But she is burdened by the legacy of insider deals and corruption allegations during her business and government careers. She also faces the tough task of winning the trust of protesters who are suspicious of old players and want strong action. And she will have to walk a fine line between publicly taking an anti-Kremlin posture to win votes in western regions and assuaging residents of the east that their interests will be protected.

Tymoshenko could make a more convenient partner than the hesitant and indecisive Yanukovych, who had tried to manoeuvre between Russia and the West and provoked many Ukrainians by abruptly shelving a pact with the European Union in favour of a bailout from Moscow.

Russia's state-controlled broadcasters heaped scorn on Yanukovych, casting him as too weak to establish order and who betrayed police as they stood behind him. That's a sign the Kremlin sees him as a discarded asset.

Reports about Yanukovych hiding in the Crimea, which hosts Russia's naval base, could encourage some activists in Kiev and western Ukraine to pressure the government to apprehend him. They want to put him on trial for murder.

Watch: Mixed opinions over Yanukovych's downfall in his Ukraine home town

That could provoke residents of the Crimea, where most of the population speaks Russian and abhors nationalist groups from western Ukraine.

Any clashes would put pressure on Putin to intervene, and he could come under the influence of more hawkish figures in his administration who have been advocating a tough line on Ukraine to expose alleged Western plots to pry the country from Russia's sphere of influence.

Crimea fell under Russia's control in the 18th century under Catherine the Great and only became part of Ukraine in 1954, when then-Soviet leader Nikita Khrushchev transferred it from Russian to Ukrainian administrative control.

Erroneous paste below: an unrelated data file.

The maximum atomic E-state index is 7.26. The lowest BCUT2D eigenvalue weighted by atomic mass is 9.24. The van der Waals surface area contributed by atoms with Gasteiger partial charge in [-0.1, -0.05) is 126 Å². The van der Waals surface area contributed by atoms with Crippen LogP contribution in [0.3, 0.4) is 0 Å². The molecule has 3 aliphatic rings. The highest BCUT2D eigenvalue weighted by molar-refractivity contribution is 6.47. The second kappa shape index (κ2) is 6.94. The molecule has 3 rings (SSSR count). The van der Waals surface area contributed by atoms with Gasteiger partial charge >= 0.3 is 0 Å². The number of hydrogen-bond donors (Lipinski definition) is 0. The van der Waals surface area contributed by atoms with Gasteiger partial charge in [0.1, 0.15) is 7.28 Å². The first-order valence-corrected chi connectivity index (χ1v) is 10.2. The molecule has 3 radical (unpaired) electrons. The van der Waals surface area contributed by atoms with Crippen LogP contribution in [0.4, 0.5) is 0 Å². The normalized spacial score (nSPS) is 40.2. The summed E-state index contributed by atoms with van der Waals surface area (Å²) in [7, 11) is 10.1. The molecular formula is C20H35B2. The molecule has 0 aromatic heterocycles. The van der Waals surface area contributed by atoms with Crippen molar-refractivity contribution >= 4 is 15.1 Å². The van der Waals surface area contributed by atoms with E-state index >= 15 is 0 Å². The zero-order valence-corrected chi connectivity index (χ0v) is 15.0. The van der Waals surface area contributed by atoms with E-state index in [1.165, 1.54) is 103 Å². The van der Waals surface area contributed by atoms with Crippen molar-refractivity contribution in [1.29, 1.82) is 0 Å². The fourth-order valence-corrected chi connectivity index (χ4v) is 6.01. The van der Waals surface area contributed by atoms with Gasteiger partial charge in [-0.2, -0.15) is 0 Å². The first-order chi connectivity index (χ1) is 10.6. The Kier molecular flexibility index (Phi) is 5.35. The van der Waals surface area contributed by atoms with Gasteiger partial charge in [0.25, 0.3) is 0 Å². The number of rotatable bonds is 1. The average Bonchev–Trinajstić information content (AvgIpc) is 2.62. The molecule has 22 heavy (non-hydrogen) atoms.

Speculation is rife that Crimea could become the target of Kremlin ambitions and host a possible secessionist plot that would rip Ukraine apart. All eyes are on Sevastopol, the historic home of Russia's Black Sea fleet. Russian media said Yanukovych - last spotted in the resort of Balaklava - may have taken refuge on a Russian military boat in the port.

Angry crowds have gathered in Sevastopol. They reject Kiev's new opposition-led government and want to install as mayor Alexei Chalov, a Russian who favours union with Moscow. On Monday, a Russian flag was hoisted above Sevastopol's city hall.

Fyodor Lukyanov, the editor of Russia in Global Affairs magazine and head of the Council for Foreign and Defence Policies, said the Kremlin would watch how the new Ukrainian government dealt with the Black Sea Fleet and authorities' pledges to stay away from military blocs.

He said that if Moscow saw Kiev reneging on these issues, it would set off alarms in the Kremlin as a possible signal that Ukraine intended to join Nato.

"Ukraine in Nato has been a red line," Lukyanov said. "If that happens, various options will come under consideration, including appeal to certain parts of Ukraine, including the Crimea."

A violent confrontation between pro- and anti-Moscow forces could force Russia to act.

"If clashes occur in the Crimea, Russia will start by issuing harsh statements and put the Black Sea Fleet on high alert," Lukyanov said. "Russia couldn't ignore it. There are all kinds of risks."

More than half of Crimea's two million inhabitants are ethnically Russian. The Russian fleet employs 25,000. Unlike most of Ukraine, where statues of Lenin were felled in a revolutionary frenzy, Sevastopol's giant Lenin still gazes over the Black Sea.

Additional reporting by The Guardian